How the movie ‘Frozen’ helped a woman out of depression

The Disney movie “Frozen” and its accompanying music are much loved by audiences of all ages. The motivational story of Elsa, who sings “Let it…

Robin Roberts, with Anna and Elsa, hosts the taping of the Disney Parks “Frozen Christmas Celebration” TV Special in the Magic Kingdom Park on December 9, 2014 (Photo: Mark Ashman/Disney Parks via Getty Images)

The Disney movie “Frozen” and its accompanying music are much loved by audiences of all ages. The motivational story of Elsa, who sings “Let it Go,” had a much deeper meaning for Kirsty Taylor, –a young woman suffering from severe depression.

“It’s impossible to describe,” Kirsty told Yahoo Health. “The numbness, the loneliness. I barely left my room, really. It’s the most aggressive pain mentally and physically that I’ve ever been through in my life. It took me over a year to get over it.”

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Things started to get better for Kirsty after watching “Frozen.” She identified with the character Elsa, a Nordic princess struggling with inner demons that forced her into isolation.

Just like Elsa, Kirsty explained she was trying to pretend everything was okay when it really wasn’t, and that’s what sent her spiraling down into depression.

Severe depression like Kirsty’s, better known as major depression, can be a debilitating mental illness.

According to the National Alliance on Mental Illness (NAMI), 5-8 percent of adults in the country suffer from major depression annually, and the condition can easily affect day-to-day life through physical and mental duress. Individuals with major depression often experience feelings of guilt, worthlessness, hopelessness and emptiness, suicidal thoughts, and physical pain that doesn’t respond to traditional treatment.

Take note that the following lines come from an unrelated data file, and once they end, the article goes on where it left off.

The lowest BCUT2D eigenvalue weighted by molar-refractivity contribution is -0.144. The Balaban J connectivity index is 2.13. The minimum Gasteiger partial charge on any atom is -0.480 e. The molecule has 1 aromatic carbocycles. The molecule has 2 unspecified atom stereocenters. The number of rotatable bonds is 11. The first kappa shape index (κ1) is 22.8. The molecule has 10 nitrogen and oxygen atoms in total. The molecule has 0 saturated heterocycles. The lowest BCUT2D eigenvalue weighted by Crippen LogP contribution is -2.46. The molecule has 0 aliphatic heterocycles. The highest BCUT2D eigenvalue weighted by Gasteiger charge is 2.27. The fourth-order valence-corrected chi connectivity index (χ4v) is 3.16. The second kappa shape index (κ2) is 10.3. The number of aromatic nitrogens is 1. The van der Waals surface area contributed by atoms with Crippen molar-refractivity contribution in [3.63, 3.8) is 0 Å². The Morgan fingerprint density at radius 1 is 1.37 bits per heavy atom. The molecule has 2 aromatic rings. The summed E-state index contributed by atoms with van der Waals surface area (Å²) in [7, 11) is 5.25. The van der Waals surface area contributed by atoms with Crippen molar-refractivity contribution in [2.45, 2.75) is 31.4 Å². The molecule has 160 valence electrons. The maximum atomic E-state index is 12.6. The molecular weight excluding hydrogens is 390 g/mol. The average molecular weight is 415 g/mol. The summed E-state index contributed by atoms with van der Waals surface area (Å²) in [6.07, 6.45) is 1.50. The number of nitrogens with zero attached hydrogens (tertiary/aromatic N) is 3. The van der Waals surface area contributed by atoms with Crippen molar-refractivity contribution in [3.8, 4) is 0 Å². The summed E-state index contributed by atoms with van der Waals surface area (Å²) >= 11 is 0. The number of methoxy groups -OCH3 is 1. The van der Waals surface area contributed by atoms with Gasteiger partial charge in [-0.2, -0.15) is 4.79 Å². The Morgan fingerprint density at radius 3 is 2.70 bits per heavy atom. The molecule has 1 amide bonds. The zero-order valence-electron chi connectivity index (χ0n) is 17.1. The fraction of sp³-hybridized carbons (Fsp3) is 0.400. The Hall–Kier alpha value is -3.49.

NAMI indicates major depression is the leading mental illness cause of disability in the United States and many other developed nations.



While it may seem strange to some that a Disney movie could help someone overcome feelings of depression, the reality is that Kirsty Taylor merely used the character Elsa in what therapists would call cognitive behavior therapy (CBT).

WebMD explains this form of treatment involves helping a person recognize negative thoughts and replace them with a more positive way of thinking. CBT is very goal-oriented, which is why having a role model (like Elsa) likely helped keep Kirsty focus on overcoming her own struggles.

“It feels incredible to be honest — to be able to look at Elsa and think I’ve come through the other end just like she has,” said Kirsty. “You watch the film and you see her progression: We begin with someone who is locked away, hiding her feelings and doesn’t want to talk about it with anyone. Then she comes out on the other end as this confident person who lives her life. I’ve been through the tough part, I’ve been through the journey. And now I’m where Elsa is in the sense that’s she happy in herself and is getting on with her life. I can watch the film and just think, I made it. I made it through.”

In addition to viewing Elsa as a role model, Kirsty has started her own Elsa business, using her vast collection of costumes and collectables to do children’s birthday parties dressed as her favorite character.

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“Becoming this inspirational character has really, really helped me get better,” she said. “Seeing how happy the children are that I’m there, it’s like I mean something. That I matter.”